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The Devil is in the Details
on March 10, 2009
It's the careless statements about collateral details which cast doubt on the accuracy of the main narrative. For example:
page 7: Alexander's "body was brought back to Alexandria to be buried in a magnificent tomb, made of gold and glass". Not the tomb. The original coffin was made of gold and later replaced by Ptolemy X about 89 BC with one of glass (or, more likely, translucent calcite).
page 79: "Dolomieu ... discovered a seven-ton stone sarcophagus covered in hieroglyphs which he took to be the long-lost tomb of Alexander the Great. ... Several decades later this sarcophagus would be identified as that of Nectanebo I". Actually Nectanebo II. (The author might have given us the sequel: that is, the rumour that Napoleon had wanted to be buried in the sarcophagus of his hero, Alexander, and so had it sent off to France in 1801. But the ship was captured by the British and the sarcophagus ended up in the British Museum.)
page 56: "Nelson ... was a battle-scared veteran, having lost his right eye leading his men ashore at Corsica". Not quite. He lost the "sight" of his right eye not the eyeball. (He never wore an eye-patch.)
page 136: Cairo's police chief, Barthelemy, is described as being "habitually dressed in a large white turban". This is unlikely as he was "a Greek Christian". In the Ottoman Empire, only Moslems were allowed to wear white turbans. Greeks had to wear blue and Jews yellow turbans.
page 160: "Nelson watched from the "Vanguard" as the sun sank behind the fort at the end of the Aboukir peninsula..." and the author then goes on to describe a great deal of the "Battle of the Nile" until "around eight p.m." as if the conflict had taken place in the dark. In fact, at Alexandria on August 1, sunset does not occur until 19:56 and twilight lasts until 20:22. The author could have found this out by simply consulting a nautical almanac or a web site. "Just before ten p.m." the French flagship "L'Orient" blew up (at just an hour-and-a-half into the night).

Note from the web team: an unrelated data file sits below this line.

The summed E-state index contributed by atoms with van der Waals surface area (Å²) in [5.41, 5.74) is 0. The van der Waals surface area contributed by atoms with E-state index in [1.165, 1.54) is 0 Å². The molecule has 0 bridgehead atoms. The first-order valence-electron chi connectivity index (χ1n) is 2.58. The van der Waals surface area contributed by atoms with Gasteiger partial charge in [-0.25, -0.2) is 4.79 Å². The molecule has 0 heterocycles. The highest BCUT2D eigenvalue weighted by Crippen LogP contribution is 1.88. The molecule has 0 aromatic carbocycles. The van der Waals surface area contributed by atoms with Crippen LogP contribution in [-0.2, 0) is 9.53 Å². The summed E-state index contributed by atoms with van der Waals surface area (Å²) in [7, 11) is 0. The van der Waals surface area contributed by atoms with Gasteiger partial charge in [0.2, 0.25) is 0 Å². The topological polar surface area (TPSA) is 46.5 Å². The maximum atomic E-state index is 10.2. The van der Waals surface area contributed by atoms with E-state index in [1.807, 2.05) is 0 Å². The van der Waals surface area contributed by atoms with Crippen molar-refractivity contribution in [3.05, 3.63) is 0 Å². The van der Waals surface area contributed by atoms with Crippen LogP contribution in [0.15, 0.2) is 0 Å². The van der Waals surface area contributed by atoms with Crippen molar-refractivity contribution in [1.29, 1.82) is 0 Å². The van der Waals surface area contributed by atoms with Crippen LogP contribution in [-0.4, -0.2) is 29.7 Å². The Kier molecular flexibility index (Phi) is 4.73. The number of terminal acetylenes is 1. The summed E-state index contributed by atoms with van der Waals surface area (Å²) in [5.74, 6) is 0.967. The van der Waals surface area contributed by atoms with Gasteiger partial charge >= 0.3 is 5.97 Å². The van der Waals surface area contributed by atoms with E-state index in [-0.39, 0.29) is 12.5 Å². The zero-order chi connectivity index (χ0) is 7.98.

page 166 footnote: "the American poet Felicia Hemans". She was born in Liverpool, lived in Wales and England, and died in Dublin. She never set foot in America. As well as "Casabianca" ("The boy stood on the burning deck ...") she wrote the equally lackluster (and erroneous) poem "The Landing of the Pilgrim Fathers in New England" which was drummed into American school children until the 1950s. Perhaps that's why the author thinks she was "American".
page 185: "Desaix and his division began heading south down the Nile." Rather, "up the Nile" as it flows from south to north. (The same disorientation on pages 278, 286.)
page 389: "This black basalt slab... known as the Rosetta Stone." Actually "granite".
page 411: The author tells us that both Kléber and Desaix were killed "on the very same day". But two dates are given: 18 June for Desaix at Marengo in Italy (on page 408) and 24 June for Kléber in Cairo (on page 411). Both dates are wrong. The two generals died on 14 June 1800.
page 425: The Napoleonic bee emblem "was copied directly from the hieroglyph of an ancient Egyptian temple" and designed by Denon according to the author. No source is given for this intriguing bit of Egyptomania. The Napoleonic bee emblem looks nothing like the Egyptian bee hieroglyph and is generally thought to have been derived from Charlemagne's recreated regalia used for Napoleon's coronation.
page 429 note 1: "Different sources give Napoleon's height as anything between five foot two and five foot eight." The author forgets to tell us that there were English feet and French feet in use at the time. The French foot (pied du roi) was bigger than the English foot. Thus, 5' 2" in French measurements is about 5' 7" in English measurements. Both measurements equal about 1.7 metres.
I read a library copy of the British Jonathan Cape 2007 hardcover edition (ISBN 978-0224076814) which has the worst sort of glued binding (where the pages just fall out). The dust cover has a reproduction of Jean-Léon Gérôme's fanciful 1867 painting called "Napoleon and his General Staff in Egypt".
I found "Bonaparte in Egypt" by J. Christopher Herold, first published in 1962 and reprinted as a paperback in 2005 (ISBN 978-1844152858), to be a better alternative.